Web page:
The vendors are now people of colour who sell goods Kano Nigeria that you can find anywhere else in the world. Tripe and the stew are still quite in demand. And for the children it’s still a great holiday. I embrace the children of yesteryear, Kano Nigeria on which time has left its mark. The shacks are no longer there and there isn’t the man with his “this card wins, this card loses” but Kano Nigeria there are the games and the bumper cars. Children have their pockets full of tokens. I look around. I’m the oldest and I try to see myself as I would be if I were much younger. I didn’t like the rides that were too fast and seemed to rise towards the sky, Kano Nigeria while someone eager to get on pushed you from behind. My mother had convinced me that it was possible to fall off and I had to contend with bouts of real giddiness.
Where is Kano Nigeria? – Kano Nigeria Map – Map of Kano Nigeria Photo Gallery
As a child I went to the fair on foot. I had little money and could buy only a few things. I was never bored. I was happy. Your travel destination is was I happy or am I inventing this happiness in the past tense? I avoid, this evening, acting like the elders of my youth who told only accounts of hunger and grief, wars and departures. Those who have walked their way to the sanctuary to pay a visit to the Madonna and to see the stands can’t talk about their terror of the end of things, can’t keep harping on their old age. I should instead perhaps say that I’ve become a child with my children. Your travel destination is I would be lying. We all have our childhood in our own time, our Vallelonga to live and to remember. We can’t take over the time of other people. One doesn’t return. If not with writing and memory. From some distance away, I see the fireworks zooming up towards the sky. A thousand colours and shapes. I’m going around with my son in the automobile that I’ve always driven and never driven. When the bumper cars arrived on the scene at the fair I was already too old.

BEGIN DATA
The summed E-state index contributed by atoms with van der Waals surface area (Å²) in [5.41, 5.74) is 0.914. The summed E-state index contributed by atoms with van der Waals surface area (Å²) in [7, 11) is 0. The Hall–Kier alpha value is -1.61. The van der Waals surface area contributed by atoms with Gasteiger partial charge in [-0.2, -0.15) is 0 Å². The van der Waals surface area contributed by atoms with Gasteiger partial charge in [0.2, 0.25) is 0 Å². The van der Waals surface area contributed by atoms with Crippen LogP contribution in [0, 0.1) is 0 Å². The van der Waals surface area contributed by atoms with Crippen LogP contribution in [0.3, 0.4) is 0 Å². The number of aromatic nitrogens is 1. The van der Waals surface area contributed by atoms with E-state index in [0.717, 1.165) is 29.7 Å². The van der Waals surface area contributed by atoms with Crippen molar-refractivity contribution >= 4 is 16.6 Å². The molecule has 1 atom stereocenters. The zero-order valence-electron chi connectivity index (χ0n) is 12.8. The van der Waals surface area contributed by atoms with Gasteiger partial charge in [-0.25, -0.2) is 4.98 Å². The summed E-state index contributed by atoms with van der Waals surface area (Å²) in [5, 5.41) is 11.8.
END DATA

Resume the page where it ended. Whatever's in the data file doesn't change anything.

We would exit the house running, with the fettazze, the big slices of crispy white bread just out of the oven, in our hands. We would run in the street with the slices just a bit moistened and spread with sugar, or with bread and olives, bread and cheese, or with bread and sopressata, the sausage of meat cured with white salt, pepper and spices. The crust, specially cut, that my mother would give me knowing my preference, was like a fairy tale about life. We would eat, us children who grew up in the 1950s, playing and running in the back streets of our village or in the vegetable plots full of people.